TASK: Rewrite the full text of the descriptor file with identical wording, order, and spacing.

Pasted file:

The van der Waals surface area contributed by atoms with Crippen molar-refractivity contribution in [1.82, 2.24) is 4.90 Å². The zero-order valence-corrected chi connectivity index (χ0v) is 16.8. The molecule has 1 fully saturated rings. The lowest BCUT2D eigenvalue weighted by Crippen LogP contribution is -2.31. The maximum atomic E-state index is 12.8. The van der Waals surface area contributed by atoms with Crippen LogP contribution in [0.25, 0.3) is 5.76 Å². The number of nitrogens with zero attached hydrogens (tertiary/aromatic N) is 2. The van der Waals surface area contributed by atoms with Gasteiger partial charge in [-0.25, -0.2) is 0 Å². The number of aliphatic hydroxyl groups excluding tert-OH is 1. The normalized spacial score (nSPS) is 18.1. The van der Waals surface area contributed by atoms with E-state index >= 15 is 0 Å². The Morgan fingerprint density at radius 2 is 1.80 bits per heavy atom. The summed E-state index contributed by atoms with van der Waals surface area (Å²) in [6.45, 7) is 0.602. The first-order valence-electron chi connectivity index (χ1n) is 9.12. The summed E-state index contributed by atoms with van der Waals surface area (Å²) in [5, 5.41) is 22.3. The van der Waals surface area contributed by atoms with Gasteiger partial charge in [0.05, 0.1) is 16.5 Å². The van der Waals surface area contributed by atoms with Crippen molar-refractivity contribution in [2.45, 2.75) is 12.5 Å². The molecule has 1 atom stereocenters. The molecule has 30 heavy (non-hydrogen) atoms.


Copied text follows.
The van der Waals surface area contributed by atoms with Crippen molar-refractivity contribution in [1.82, 2.24) is 4.90 Å². The zero-order valence-corrected chi connectivity index (χ0v) is 16.8. The molecule has 1 fully saturated rings. The lowest BCUT2D eigenvalue weighted by Crippen LogP contribution is -2.31. The maximum atomic E-state index is 12.8. The van der Waals surface area contributed by atoms with Crippen LogP contribution in [0.25, 0.3) is 5.76 Å². The number of nitrogens with zero attached hydrogens (tertiary/aromatic N) is 2. The van der Waals surface area contributed by atoms with Gasteiger partial charge in [-0.25, -0.2) is 0 Å². The number of aliphatic hydroxyl groups excluding tert-OH is 1. The normalized spacial score (nSPS) is 18.1. The van der Waals surface area contributed by atoms with E-state index >= 15 is 0 Å². The Morgan fingerprint density at radius 2 is 1.80 bits per heavy atom. The summed E-state index contributed by atoms with van der Waals surface area (Å²) in [6.45, 7) is 0.602. The first-order valence-electron chi connectivity index (χ1n) is 9.12. The summed E-state index contributed by atoms with van der Waals surface area (Å²) in [5, 5.41) is 22.3. The van der Waals surface area contributed by atoms with Gasteiger partial charge in [0.05, 0.1) is 16.5 Å². The van der Waals surface area contributed by atoms with Crippen molar-refractivity contribution in [2.45, 2.75) is 12.5 Å². The molecule has 1 atom stereocenters. The molecule has 30 heavy (non-hydrogen) atoms.